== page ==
By Lily Rothman
October 16, 2015

Here’s a riddle: the Internet Movie Database, the now-ubiquitous website that tracks pretty much every speck of info about movies and TV, will celebrate its 25th birthday on Saturday. But the 25th anniversary of the proposal that gave birth to the World Wide Web won’t come around till November. That means that the website is older than the web.

Huh?

The answer is actually relatively straightforward. As IMDb’s founder Col Needham explained in 2010, it was on Oct. 17, 1990 that he “published a series of scripts which allowed you to search a lists [sic] of credits collected by a wonderful USENET group.” Web browsers, which were how many non-experts first encountered the Internet, were still on their way, but the Internet had been around for years at that point. The Usenet system of discussion groups (later described by TIME as “a bulletin-board system that began as a competitor to the Internet but has been largely subsumed by it”) allowed tech-savvy people with similar interests to communicate.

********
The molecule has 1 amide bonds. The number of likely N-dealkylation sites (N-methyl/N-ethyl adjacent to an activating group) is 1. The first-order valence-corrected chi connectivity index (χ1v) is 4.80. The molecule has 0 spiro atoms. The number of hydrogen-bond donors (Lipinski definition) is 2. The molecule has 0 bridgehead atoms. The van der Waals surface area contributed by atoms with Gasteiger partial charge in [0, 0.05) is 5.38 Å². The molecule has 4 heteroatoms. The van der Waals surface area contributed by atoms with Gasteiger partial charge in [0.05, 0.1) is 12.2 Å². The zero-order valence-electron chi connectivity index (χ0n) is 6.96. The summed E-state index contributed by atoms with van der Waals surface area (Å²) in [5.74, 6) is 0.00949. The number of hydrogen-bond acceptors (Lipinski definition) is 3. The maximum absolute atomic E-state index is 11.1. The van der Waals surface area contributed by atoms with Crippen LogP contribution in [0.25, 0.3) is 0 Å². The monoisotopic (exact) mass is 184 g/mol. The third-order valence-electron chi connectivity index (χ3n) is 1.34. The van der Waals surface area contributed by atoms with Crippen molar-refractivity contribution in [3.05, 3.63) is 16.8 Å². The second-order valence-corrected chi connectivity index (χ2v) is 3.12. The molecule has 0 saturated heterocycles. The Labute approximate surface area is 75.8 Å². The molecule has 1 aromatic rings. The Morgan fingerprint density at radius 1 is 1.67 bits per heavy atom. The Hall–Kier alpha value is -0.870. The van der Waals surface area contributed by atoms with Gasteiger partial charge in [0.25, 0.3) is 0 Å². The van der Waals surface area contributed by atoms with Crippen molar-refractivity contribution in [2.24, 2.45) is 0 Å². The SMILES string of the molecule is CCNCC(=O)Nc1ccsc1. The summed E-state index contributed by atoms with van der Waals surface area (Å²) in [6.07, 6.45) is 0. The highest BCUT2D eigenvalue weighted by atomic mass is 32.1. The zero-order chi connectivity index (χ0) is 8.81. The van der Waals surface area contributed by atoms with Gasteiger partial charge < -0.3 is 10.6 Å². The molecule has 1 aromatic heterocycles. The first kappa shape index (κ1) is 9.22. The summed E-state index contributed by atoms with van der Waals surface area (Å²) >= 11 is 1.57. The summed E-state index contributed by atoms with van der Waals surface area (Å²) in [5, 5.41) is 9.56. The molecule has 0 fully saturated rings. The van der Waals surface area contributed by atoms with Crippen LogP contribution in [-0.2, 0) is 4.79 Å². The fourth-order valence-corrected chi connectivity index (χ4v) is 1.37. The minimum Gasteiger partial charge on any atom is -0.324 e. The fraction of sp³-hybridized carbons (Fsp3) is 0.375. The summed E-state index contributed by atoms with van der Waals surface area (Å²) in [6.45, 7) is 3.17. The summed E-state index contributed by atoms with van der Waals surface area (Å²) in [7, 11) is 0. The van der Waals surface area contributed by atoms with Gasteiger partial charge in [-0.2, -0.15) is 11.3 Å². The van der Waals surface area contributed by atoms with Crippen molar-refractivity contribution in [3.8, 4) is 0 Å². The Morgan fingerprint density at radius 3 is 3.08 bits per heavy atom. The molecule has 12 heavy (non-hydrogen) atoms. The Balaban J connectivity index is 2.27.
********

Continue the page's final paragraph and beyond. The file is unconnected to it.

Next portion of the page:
Needham’s interest was movies. As he would later explain to the Los Angeles Times, he had long kept track of the details about every movie he watched, and later began to compile lists of actresses and actors and their work. In 1990 he made his database public so others could search it. The database moved to the web a few years later, and was incorporated in 1996.

The early IMDb wasn’t exactly the super-complete site today’s users are accustomed to, but it was pretty impressive nonetheless: users could search several fields that are still in use today, like character name and production company, or browse curated features like a user-selected list of the top 250 movies and a column (written in Comic Sans) called “The WASHED-UPdate” about stars of the ’70s and ’80s. (You can browse a 1996 version of IMDb.com using the Internet Archive Wayback Machine here.)

By 1998, TIME dubbed the “astonishing” site “the most awesome movie database you’ll ever peruse.”

Read more: 4 Things You Might Not Have Known About the World Wide Web’s Inventor

Write to Lily Rothman at lily.rothman@time.com.

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